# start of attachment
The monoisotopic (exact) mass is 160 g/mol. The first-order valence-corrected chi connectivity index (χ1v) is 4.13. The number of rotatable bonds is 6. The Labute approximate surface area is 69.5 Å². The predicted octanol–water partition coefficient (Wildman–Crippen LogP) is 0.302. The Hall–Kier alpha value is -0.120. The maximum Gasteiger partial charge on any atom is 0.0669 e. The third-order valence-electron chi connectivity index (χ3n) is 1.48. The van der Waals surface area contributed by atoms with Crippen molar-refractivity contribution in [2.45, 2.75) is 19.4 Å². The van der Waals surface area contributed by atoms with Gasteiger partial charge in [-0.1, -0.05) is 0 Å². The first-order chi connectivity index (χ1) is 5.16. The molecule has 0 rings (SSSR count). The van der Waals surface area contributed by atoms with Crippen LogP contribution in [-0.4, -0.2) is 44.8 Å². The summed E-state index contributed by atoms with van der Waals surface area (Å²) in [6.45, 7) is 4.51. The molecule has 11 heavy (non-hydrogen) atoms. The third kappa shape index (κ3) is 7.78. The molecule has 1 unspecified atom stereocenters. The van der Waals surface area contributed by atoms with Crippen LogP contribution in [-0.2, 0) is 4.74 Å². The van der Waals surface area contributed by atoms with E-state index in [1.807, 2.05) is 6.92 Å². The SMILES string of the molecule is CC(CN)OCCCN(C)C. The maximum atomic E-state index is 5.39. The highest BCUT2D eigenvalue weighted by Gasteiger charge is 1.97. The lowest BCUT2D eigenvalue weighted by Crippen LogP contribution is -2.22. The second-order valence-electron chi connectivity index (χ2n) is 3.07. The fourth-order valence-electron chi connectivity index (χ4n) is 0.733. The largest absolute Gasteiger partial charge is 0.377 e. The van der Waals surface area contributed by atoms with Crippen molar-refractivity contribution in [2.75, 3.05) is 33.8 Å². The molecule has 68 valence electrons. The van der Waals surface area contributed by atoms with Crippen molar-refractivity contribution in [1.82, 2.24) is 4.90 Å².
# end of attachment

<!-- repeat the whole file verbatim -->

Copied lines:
The monoisotopic (exact) mass is 160 g/mol. The first-order valence-corrected chi connectivity index (χ1v) is 4.13. The number of rotatable bonds is 6. The Labute approximate surface area is 69.5 Å². The predicted octanol–water partition coefficient (Wildman–Crippen LogP) is 0.302. The Hall–Kier alpha value is -0.120. The maximum Gasteiger partial charge on any atom is 0.0669 e. The third-order valence-electron chi connectivity index (χ3n) is 1.48. The van der Waals surface area contributed by atoms with Crippen molar-refractivity contribution in [2.45, 2.75) is 19.4 Å². The van der Waals surface area contributed by atoms with Gasteiger partial charge in [-0.1, -0.05) is 0 Å². The first-order chi connectivity index (χ1) is 5.16. The molecule has 0 rings (SSSR count). The van der Waals surface area contributed by atoms with Crippen LogP contribution in [-0.4, -0.2) is 44.8 Å². The summed E-state index contributed by atoms with van der Waals surface area (Å²) in [6.45, 7) is 4.51. The molecule has 11 heavy (non-hydrogen) atoms. The third kappa shape index (κ3) is 7.78. The molecule has 1 unspecified atom stereocenters. The van der Waals surface area contributed by atoms with Crippen LogP contribution in [-0.2, 0) is 4.74 Å². The van der Waals surface area contributed by atoms with E-state index in [1.807, 2.05) is 6.92 Å². The SMILES string of the molecule is CC(CN)OCCCN(C)C. The maximum atomic E-state index is 5.39. The highest BCUT2D eigenvalue weighted by Gasteiger charge is 1.97. The lowest BCUT2D eigenvalue weighted by Crippen LogP contribution is -2.22. The second-order valence-electron chi connectivity index (χ2n) is 3.07. The fourth-order valence-electron chi connectivity index (χ4n) is 0.733. The largest absolute Gasteiger partial charge is 0.377 e. The van der Waals surface area contributed by atoms with Crippen molar-refractivity contribution in [2.75, 3.05) is 33.8 Å². The molecule has 68 valence electrons. The van der Waals surface area contributed by atoms with Crippen molar-refractivity contribution in [1.82, 2.24) is 4.90 Å².